CBD derived from industrial hemp will never contain more than 0.3% THC, so it’s completely legal to buy, possess, and use. It’s technically legal to give it to children, but there are some blurred lines here. You should only give your children CBD if they’ve received direct approval from their pediatrician.
CBD derived from marijuana — which is legal for both medical and recreational use in some US states — could contain much higher THC levels and is illegal under federal law. It’s also illegal to give to children — even in states where marijuana is legal. The only exceptions here are very rare cases in which a doctor may recommend marijuana for children with rare forms of epilepsy .
Will CBD Gummies Make Children High?
CBD does have some cognitive effects — such as feelings of relaxation and sedation. It can even be used to treat anxiety-related disorders directly. However, while THC binds directly to the brain’s endocannabinoid receptors, CBD does not, so the result is entirely different from the feeling of being “high.”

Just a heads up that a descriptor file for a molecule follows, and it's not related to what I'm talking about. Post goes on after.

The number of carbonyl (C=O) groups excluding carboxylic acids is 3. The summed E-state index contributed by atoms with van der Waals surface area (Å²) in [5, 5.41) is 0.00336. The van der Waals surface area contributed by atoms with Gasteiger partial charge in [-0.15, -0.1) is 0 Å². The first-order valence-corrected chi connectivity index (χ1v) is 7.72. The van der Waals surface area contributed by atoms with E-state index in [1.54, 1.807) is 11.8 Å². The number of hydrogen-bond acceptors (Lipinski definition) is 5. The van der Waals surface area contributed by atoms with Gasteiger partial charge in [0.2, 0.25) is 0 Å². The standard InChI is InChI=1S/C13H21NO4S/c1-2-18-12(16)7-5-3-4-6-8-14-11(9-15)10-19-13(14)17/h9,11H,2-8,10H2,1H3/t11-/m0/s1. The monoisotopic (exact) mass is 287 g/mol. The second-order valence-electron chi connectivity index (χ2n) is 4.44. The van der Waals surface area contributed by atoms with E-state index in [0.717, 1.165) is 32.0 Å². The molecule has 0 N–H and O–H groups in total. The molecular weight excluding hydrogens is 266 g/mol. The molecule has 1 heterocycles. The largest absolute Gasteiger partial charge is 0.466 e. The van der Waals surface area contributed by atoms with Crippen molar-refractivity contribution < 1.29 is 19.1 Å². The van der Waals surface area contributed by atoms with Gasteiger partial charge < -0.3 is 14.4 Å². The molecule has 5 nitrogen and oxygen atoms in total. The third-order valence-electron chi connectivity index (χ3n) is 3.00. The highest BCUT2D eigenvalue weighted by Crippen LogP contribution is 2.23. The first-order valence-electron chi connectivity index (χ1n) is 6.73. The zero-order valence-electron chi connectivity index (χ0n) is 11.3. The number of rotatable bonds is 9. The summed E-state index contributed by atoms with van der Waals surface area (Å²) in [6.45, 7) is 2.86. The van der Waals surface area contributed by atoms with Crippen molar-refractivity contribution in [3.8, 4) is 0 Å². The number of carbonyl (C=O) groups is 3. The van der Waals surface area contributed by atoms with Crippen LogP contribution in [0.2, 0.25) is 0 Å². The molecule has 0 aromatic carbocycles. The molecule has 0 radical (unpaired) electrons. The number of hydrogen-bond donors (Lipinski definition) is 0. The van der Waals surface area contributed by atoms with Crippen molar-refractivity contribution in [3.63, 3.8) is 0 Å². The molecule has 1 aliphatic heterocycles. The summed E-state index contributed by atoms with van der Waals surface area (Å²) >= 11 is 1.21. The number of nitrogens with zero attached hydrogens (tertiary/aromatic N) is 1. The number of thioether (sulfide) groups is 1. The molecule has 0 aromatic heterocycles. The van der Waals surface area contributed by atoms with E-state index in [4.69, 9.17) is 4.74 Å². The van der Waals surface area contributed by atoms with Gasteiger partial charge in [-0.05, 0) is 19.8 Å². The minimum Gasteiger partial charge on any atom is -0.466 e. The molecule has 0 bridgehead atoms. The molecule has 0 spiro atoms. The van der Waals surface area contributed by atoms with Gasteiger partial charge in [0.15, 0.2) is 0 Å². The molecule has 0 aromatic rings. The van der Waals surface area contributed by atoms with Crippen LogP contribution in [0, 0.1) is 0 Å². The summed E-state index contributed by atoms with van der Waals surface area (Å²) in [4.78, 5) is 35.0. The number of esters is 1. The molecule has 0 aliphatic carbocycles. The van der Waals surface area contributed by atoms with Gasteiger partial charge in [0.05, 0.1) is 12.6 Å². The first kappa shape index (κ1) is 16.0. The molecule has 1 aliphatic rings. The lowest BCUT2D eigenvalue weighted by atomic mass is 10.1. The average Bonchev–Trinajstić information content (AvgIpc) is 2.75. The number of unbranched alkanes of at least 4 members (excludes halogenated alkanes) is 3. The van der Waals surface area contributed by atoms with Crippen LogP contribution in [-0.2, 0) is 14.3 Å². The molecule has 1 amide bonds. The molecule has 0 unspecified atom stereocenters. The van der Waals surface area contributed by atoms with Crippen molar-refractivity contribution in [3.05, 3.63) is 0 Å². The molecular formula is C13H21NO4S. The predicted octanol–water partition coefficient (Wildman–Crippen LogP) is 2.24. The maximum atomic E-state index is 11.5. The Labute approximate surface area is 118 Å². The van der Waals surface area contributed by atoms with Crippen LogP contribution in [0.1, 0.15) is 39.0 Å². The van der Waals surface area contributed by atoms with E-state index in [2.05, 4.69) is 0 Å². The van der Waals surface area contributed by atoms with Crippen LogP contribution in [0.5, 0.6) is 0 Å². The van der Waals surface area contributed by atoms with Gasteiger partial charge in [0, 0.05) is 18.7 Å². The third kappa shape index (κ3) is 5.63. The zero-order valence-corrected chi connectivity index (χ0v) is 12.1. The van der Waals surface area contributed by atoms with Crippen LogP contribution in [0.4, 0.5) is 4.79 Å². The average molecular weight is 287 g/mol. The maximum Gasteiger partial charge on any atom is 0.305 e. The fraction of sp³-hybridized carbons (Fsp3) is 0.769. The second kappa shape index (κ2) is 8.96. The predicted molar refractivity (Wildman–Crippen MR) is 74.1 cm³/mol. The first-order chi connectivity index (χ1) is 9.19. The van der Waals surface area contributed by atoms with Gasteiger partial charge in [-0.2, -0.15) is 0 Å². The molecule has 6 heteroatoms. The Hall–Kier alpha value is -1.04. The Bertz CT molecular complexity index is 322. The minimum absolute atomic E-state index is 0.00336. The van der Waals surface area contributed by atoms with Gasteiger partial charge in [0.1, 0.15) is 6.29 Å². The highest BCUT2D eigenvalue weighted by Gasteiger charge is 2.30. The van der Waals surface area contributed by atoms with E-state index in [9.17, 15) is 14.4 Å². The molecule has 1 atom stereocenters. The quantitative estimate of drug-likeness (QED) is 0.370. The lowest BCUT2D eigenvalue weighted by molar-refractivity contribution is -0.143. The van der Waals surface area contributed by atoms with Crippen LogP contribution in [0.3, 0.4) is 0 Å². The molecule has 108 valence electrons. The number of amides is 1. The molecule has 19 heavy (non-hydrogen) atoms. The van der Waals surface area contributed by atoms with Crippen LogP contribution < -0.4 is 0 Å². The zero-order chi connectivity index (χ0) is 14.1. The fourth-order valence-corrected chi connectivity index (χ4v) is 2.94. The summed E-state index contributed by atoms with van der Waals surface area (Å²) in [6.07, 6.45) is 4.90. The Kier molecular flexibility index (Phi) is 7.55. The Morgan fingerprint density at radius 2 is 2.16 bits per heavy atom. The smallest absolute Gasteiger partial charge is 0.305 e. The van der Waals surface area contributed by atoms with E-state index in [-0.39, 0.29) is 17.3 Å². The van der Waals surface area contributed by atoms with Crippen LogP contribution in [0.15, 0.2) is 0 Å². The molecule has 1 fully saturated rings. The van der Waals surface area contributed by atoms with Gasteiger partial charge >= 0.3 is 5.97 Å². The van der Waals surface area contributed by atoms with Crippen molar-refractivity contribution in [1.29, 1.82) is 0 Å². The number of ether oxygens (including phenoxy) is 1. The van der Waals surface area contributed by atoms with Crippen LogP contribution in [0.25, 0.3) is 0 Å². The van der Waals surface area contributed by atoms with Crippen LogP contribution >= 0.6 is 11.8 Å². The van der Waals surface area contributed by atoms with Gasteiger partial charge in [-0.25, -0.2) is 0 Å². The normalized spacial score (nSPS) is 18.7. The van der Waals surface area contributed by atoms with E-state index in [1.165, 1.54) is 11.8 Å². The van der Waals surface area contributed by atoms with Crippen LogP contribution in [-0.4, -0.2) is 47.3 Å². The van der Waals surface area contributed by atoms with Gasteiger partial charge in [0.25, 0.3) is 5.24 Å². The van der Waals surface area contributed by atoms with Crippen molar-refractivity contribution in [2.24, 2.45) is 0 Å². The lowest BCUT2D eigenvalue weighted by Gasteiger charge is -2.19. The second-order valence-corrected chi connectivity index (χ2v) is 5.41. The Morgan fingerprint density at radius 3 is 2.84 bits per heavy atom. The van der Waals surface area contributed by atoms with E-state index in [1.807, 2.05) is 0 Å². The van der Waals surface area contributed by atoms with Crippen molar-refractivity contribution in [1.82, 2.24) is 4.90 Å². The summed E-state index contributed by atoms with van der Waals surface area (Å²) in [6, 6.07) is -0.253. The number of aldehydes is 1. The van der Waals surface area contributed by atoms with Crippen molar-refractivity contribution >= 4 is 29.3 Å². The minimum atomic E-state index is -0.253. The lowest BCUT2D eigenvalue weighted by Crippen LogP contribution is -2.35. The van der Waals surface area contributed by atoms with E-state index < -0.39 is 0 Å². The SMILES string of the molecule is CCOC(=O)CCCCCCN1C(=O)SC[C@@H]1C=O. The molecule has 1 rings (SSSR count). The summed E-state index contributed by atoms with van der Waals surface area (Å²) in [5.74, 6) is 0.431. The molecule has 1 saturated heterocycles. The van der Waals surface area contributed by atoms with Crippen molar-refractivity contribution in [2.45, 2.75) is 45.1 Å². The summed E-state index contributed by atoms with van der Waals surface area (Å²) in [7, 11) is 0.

Always double-check the THC content on the CBD oil you plan to use with your child to make sure it’s within the legal limit (0.3% or less). If you’re unsure, make sure to ask someone from the company to confirm. This step is essential.
What Are the Best CBD Products for Children?
CBD Gummies for Children
Gummies make it easy to provide precise and consistent doses of CBD in a format they’re unlikely to turn their nose up at. Most people buy gummies that contain a total of 5 mg or 10 mg of CBD, then cut them into smaller pieces if necessary.